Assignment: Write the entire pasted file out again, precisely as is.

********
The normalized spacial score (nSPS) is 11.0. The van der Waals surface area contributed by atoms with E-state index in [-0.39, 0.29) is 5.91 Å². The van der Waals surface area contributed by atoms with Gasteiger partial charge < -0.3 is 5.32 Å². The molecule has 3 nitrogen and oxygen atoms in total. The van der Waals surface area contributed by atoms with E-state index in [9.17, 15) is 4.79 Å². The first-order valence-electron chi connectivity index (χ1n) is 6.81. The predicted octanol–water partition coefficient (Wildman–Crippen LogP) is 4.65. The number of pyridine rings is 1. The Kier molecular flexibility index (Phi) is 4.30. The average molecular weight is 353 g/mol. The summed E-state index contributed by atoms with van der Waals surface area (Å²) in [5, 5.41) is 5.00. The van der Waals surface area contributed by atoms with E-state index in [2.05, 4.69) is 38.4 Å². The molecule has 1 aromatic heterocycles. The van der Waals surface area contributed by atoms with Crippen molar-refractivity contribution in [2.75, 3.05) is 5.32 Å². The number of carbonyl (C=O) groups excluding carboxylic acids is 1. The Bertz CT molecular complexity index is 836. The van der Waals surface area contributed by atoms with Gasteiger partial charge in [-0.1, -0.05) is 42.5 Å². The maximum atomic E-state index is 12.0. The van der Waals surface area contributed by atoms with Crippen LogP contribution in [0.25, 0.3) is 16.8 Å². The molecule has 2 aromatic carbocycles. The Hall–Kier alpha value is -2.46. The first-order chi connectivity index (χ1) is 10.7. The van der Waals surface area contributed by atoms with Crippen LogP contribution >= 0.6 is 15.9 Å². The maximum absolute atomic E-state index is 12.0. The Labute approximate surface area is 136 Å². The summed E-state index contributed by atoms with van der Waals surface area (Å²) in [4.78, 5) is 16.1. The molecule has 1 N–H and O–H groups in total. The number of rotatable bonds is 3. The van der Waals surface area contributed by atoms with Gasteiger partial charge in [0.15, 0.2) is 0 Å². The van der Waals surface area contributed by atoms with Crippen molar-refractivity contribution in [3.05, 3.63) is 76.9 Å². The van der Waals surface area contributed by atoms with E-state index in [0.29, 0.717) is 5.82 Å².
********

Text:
The normalized spacial score (nSPS) is 11.0. The van der Waals surface area contributed by atoms with E-state index in [-0.39, 0.29) is 5.91 Å². The van der Waals surface area contributed by atoms with Gasteiger partial charge < -0.3 is 5.32 Å². The molecule has 3 nitrogen and oxygen atoms in total. The van der Waals surface area contributed by atoms with E-state index in [9.17, 15) is 4.79 Å². The first-order valence-electron chi connectivity index (χ1n) is 6.81. The predicted octanol–water partition coefficient (Wildman–Crippen LogP) is 4.65. The number of pyridine rings is 1. The Kier molecular flexibility index (Phi) is 4.30. The average molecular weight is 353 g/mol. The summed E-state index contributed by atoms with van der Waals surface area (Å²) in [5, 5.41) is 5.00. The van der Waals surface area contributed by atoms with E-state index in [2.05, 4.69) is 38.4 Å². The molecule has 1 aromatic heterocycles. The van der Waals surface area contributed by atoms with Crippen molar-refractivity contribution in [2.75, 3.05) is 5.32 Å². The number of carbonyl (C=O) groups excluding carboxylic acids is 1. The Bertz CT molecular complexity index is 836. The van der Waals surface area contributed by atoms with Gasteiger partial charge in [-0.1, -0.05) is 42.5 Å². The maximum atomic E-state index is 12.0. The van der Waals surface area contributed by atoms with Crippen LogP contribution in [0.25, 0.3) is 16.8 Å². The molecule has 2 aromatic carbocycles. The Hall–Kier alpha value is -2.46. The first-order chi connectivity index (χ1) is 10.7. The van der Waals surface area contributed by atoms with Crippen LogP contribution >= 0.6 is 15.9 Å². The maximum absolute atomic E-state index is 12.0. The Labute approximate surface area is 136 Å². The summed E-state index contributed by atoms with van der Waals surface area (Å²) in [4.78, 5) is 16.1. The molecule has 1 N–H and O–H groups in total. The number of rotatable bonds is 3. The van der Waals surface area contributed by atoms with Gasteiger partial charge in [0.15, 0.2) is 0 Å². The van der Waals surface area contributed by atoms with Crippen molar-refractivity contribution in [3.05, 3.63) is 76.9 Å². The van der Waals surface area contributed by atoms with E-state index in [0.29, 0.717) is 5.82 Å².